Practically speaking, I know that these books are not the enjoyable fodder we want to read on the beach or during our summer vacations. We like light stuff this time of the year, and I, too, usually pick a novel to read. But I truly do hope you will consider picking up a serious book or two to read along with your novels. I will list a few of my favorite authors below. Many of these authors’ books are public domain, which means they are free or very inexpensive for Kindle.

Here are a few of my favorite Christian Classic authors with some titles–

J.C. Ryle (Holiness; Practical Religion)

A.W. Pink (The Attributes of God; The Sovereignty of God)

Charles Spurgeon (Lectures to My Students; Twelve Sermons on Humility)

Jeremiah Burroughs (The Rare Jewel of Christian Contentment; A Treatise of Earthly-Mindedness)

R.A. Torrey (How to Study the Bible)

Elisabeth Elliot (The Liberty of Obedience; Discipline: The Glad Surrender)

While I have read (or am reading) most of these books, I have not read all of them. A few of them are on my Kindle awaiting their turn. However, the specific biographies below I have read and have been changed by reading them. I highly, highly recommend–

Anything by Iain Murray. He writes biographies of great Christian men; anything by him will be of great benefit to you. As I mentioned, I am currently reading his biography on Jonathan Edwards.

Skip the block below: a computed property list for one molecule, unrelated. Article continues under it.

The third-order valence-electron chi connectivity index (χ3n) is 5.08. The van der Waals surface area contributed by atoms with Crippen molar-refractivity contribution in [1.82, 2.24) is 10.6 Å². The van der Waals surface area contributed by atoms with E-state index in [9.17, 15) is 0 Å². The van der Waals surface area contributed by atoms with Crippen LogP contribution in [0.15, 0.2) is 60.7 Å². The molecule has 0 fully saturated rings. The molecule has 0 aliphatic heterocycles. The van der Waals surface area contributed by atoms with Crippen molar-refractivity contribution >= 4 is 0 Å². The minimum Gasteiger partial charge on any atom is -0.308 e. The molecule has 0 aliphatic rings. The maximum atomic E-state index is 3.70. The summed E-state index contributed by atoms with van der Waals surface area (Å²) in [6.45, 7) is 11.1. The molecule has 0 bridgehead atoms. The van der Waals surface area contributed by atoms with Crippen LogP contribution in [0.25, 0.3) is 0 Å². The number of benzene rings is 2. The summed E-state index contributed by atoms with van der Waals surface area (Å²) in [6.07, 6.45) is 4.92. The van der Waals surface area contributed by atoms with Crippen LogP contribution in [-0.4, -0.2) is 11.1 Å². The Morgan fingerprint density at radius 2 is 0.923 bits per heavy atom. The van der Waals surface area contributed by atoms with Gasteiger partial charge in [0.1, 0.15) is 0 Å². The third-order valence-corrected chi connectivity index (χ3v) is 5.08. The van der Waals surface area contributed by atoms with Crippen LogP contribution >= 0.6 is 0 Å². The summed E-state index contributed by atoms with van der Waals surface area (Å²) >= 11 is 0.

Isobel Kuhn has written several autobiographies and biographies. They are excellent! By Searching is a good place to start.

George Muller: Delighted in God by Roger Steer

Gladys Aylward by Sam Wellman

Under His Wings by Stephen Lehmann

The Story of John G Paton or Thirty Years Among South Sea Cannibals by John G Paton

 

I hope these will give you some ideas of a place to get started. I promise you–I PROMISE YOU–you will not be sorry if you purposefully develop the habit to read books like those listed above. You will grow in ways you never thought possible. Your faith in God will deepen and you will be changed. Let’s purpose to fill our minds with biblical books that deepen and enhance our understanding of the Bible rather than those that relegate the Bible to the background or eliminate it altogether.

Happy Reading!

 

Says Who?

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As many of us already know, the Ark Encounter— a life-sized Noah’s Ark–recently opened in Williamstown, Kentucky. There has been much news swirling around this opening. As one would expect, there has been positive feedback by Christians and very negative feedback by the rest of the world.

But I have to admit that the article by Paul Bois over at Truth Revolt had me scratching my head. At first, it looks like it will finally be someone standing up for the right of Christians to have some freedom, too. Which I guess he sort of did in the article. Sort of.

Shall I summarize the article for you?

Stop bashing these poor, pathetic idiots who built this attraction. What do we care if they build a completely unscientific ark that is based on completely unscientific data? Shame on you, world.

Okay, so you may want to read it to make sure I had the right take-away, but this is the message I received loud and clear. He basically called Ken Ham a liar and then made sure the whole world knew that even though he wasn’t on the side of CBS, he really did agree with them. So he really did exactly the same thing as CBS. Which he was criticizing them for doing. Funny how that works.